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I have heard that the foam protection layer inside the helmet because "hard" over time and its impact absorption properties decrease. So how long does this take or is it urban myth?

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Apparently the air in and around the polystyrene "evaporates". They say you should replace your helmet every 3 years or so. Manufacturers only warranties the helmet for that period aswell.

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I smashed an old helmet last year into pieces, not sure how old the helmet was, would say easy 5 years.


I T-boned a car and landed on my head, it seemed to work perfectly, I'd say probably true but not too serious to worry about.


Just because its only warantied for certain period doesn't mean its useless thereafter(Think about a car for example)

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It's your head you are talking about.


I use bell helmets because of the crash replacement policy, and I do crash, but this lapses after 3 years, and what price is your head worth to you, I'm happy paying R1k every 3 years for this peace of mind.


B) oh well, there's always the Darwin Awards.

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My boet in law is an Engineer and this is one of his favourite fields: Energy transfer


I was discussing the issue with him when I told him I needed to replace my motor bike helmet (also at the advice of 3yrs) and this conversation moved onto cycling helmets. He is a biker but very knowledgeable on the manufacturing process of both helmets.


So he allowed me to first explain my understanding of why 3yrs.


After a pause in the conversation, he busted the myth for me. Its not environmental as we are led to believe, else helmets would only have a use by date like fresh produce (in a motorbike store they will be expose to more carbon monoxide and petrol fumes from the mechanics and workshop). Also the constant bumping of putting down your helmet dose not cause the foam to deteriorate - the energy is easily transferred in this process.


But, he did tell me that after a hard fall, replace without prejudice. He also proceeded to explain that a bicycle helmet is only designed to protect the noggin at 30km/h where my DOT motorbike helmet at 60km/h. He also warned me that the real damage is the unseen damage from these falls - coming of your bike at 20km you might not even see cosmetic marks as the outer plastic is not designed to absorb any energy but the inner foam has cracked. You then continue to use your helmet and the next minor fall, your screwed as there is no longer any protection.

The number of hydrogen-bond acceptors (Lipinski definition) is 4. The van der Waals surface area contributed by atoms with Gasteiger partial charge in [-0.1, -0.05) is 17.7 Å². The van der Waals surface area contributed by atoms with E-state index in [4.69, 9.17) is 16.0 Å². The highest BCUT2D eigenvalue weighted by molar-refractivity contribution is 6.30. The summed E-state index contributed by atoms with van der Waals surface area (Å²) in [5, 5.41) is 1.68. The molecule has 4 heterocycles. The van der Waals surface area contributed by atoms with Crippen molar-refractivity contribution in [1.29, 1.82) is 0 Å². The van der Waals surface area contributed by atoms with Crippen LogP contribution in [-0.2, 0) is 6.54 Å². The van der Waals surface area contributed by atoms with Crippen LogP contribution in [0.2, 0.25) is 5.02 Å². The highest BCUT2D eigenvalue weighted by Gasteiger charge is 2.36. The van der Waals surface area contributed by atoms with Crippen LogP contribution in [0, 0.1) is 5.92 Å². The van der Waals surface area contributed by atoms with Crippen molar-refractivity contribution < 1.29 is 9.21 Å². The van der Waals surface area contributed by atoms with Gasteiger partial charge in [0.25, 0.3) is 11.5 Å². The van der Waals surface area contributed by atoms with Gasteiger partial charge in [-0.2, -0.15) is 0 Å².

So it all came down to the 3yrs is merely a guideline set by the manufacturers to get us to purchase more helmets. But we are lucky in South Africa and we can pass on our 3yr old helmets to those in need to justify the purchase on a new shell.

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A great resource for researching and understanding bicycle helmets : Bicycle Helmet Safety Institute


On their page on when to replace a helmet, they quote the following statement from MET:


"We are often asked 'For how long is a helmet safe?', or 'how often should I replace my helmet?”' Until now it has been difficult to find any reliable figures to help answer these queries. MET have now developed a series of tests which are conducted on aged helmets to determine a 'best before' date (unless the helmet is involved in an accident. In that case it should be replaced immediately.). The results indicate that, if used properly accordingly to our owner manual, our helmets will still do their job up to eight years after they have been made. Not only is that good news for the customer, it’s great news for the environment!"
(own emphasis)


Pretty interesting to see that one helmet manufacturer is actually trying to measure their helmets' lifespans. Some other good points to consider on that page, it's worth a read.


When I was researching which helmet to buy a few years ago, I found one item interesting on their helmet comparisons page: their concern over the growing popularity of spiky elements on modern helmets (Bell Sweep, for example) and what impact this may have in a crash. Also worth a read.


It is your head after all.





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I'm with cbrunsdon on the phylosophy that use a helmet until you have a hard fall. I'm also in the engineering industry, and some of the mining companies even require you to replace your "Hard Hat" every year. I mean, this is just rediculous, what could possibly happen to a hard hat in a year. It's just marketing to get the regular joe to spend even more money on cycling accessories.

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I'm also in the engineering industry, and some of the mining companies even require you to replace your "Hard Hat" every year. I mean, this is just rediculous, what could possibly happen to a hard hat in a year.

I also spent some time working with companies connected to mineral processing and there're some serious dumbasses working there (to use a kind word). It's probably easier to tell them to replace every year than try and explain the concept of 'if it's stuffed, you should replace it'. Alternatively, said dumbasses are also probably perfectly capable of breaking a hard hat before the year is up...

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